Carbon registry launches biodiversity programme, gears up for listing credits

Published 03:57 on June 21, 2024  /  Last updated at 03:57 on June 21, 2024  / Giada Ferraglioni /  Biodiversity, EMEA, International, Nature-based, Voluntary

Iceland-based International Carbon Registry (ICR) announced on Thursday the launch of its pilot biodiversity programme in an effort to develop a framework for project developers planning to issue voluntary biodiversity credits.

Iceland-based International Carbon Registry (ICR) announced on Thursday the launch of its pilot biodiversity programme in an effort to develop a framework for project developers planning to issue voluntary biodiversity credits.

The company, which uses blockchain technology to operate an electronic platform for climate projects, said biodiversity credits will be issued publicly through its registry.

According to ICR, during the pilot phase, the programme will enable the implementation of projects focused on priority areas and species, and will foster the active participation of Indigenous Peoples and local communities.

Participating projects will be validated and verified by an independent third party, ICR said.

“By establishing and scaling up biodiversity credit markets, the programme seeks to mobilise necessary finance for biodiversity conservation and restoration, driving impactful conservation outcomes while maintaining high standards of integrity, trust, and transparency,” ICR added.

“The biodiversity programme will serve as a comprehensive framework for area-based biodiversity projects of all sizes,” ICR said in a statement, adding that it will align with the Kunming-Montreal Global Biodiversity Framework (GBF).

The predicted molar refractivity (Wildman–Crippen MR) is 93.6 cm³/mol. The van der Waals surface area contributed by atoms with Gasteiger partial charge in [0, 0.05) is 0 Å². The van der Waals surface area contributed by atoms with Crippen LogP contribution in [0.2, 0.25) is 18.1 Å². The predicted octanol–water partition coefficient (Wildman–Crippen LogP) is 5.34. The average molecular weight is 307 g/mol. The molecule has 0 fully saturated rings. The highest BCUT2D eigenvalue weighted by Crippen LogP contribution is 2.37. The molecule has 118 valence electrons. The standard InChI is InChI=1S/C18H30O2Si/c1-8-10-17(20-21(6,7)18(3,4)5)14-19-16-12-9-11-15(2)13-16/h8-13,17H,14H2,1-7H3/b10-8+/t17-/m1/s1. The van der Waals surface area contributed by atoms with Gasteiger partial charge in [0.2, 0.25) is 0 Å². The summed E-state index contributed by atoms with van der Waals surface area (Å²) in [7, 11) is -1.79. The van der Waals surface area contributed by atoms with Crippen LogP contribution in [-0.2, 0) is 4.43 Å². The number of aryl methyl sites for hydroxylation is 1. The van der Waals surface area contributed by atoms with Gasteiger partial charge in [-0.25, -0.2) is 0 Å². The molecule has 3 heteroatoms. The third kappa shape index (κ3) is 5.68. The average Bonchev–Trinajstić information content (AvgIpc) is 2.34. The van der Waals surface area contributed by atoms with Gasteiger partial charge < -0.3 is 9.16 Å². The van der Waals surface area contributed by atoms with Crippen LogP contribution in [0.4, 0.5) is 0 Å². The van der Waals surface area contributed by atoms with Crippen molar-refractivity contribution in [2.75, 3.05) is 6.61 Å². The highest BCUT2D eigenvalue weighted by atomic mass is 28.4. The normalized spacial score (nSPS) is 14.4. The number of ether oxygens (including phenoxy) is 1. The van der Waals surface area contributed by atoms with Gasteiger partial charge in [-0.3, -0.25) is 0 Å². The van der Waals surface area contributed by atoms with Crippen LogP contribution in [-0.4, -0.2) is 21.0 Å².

UNITS

For its pilots, the company will adopt the biodiversity unit developed by US-based Savimbo, Alvaro Vallejo, biodiversity programme lead at ICR, told Carbon Pulse.

Every unit is area-based and corresponds to one hectare of land conserved for one month, with integrity measured on a scale from zero to one.

Units are not directly linked to a price since their cost will be strongly dependent on project location and the effort of the actions involved, Drea Burbank, CEO and co-founder of Savimbo, told Carbon Pulse in April.

Those units could also fit offsetting purposes, even if Savimbo strongly opposes this use and isn’t producing credits that involve compensation.

“We cannot prevent such uses of a public unit, but we are strongly opposed to the practice of biodiversity offsetting as it violates Indigenous Peoples values,” Burbank told Carbon Pulse in an interview.

Last year, Savimbo developed the Indicator Species Biodiversity Methodology (ISBM), a methodology built around the conservation of so-called indicator species that can only live in an area if the ecosystem is healthy.

While Savimbo’s projects have mostly focused on jaguars, the methodology can apply to other indicator species, regardless of the ecosystem or the geographic area, with documents saying some 20-30 species in each bioregion can be selected.

ICR is the second certifier to adopt Savimbo’s units. In December, Colombia-based environmental crediting standard Cercarbono released for public consultation a methodology informed by the ISBM.

By Giada Ferraglioni – giada@carbon-pulse.com

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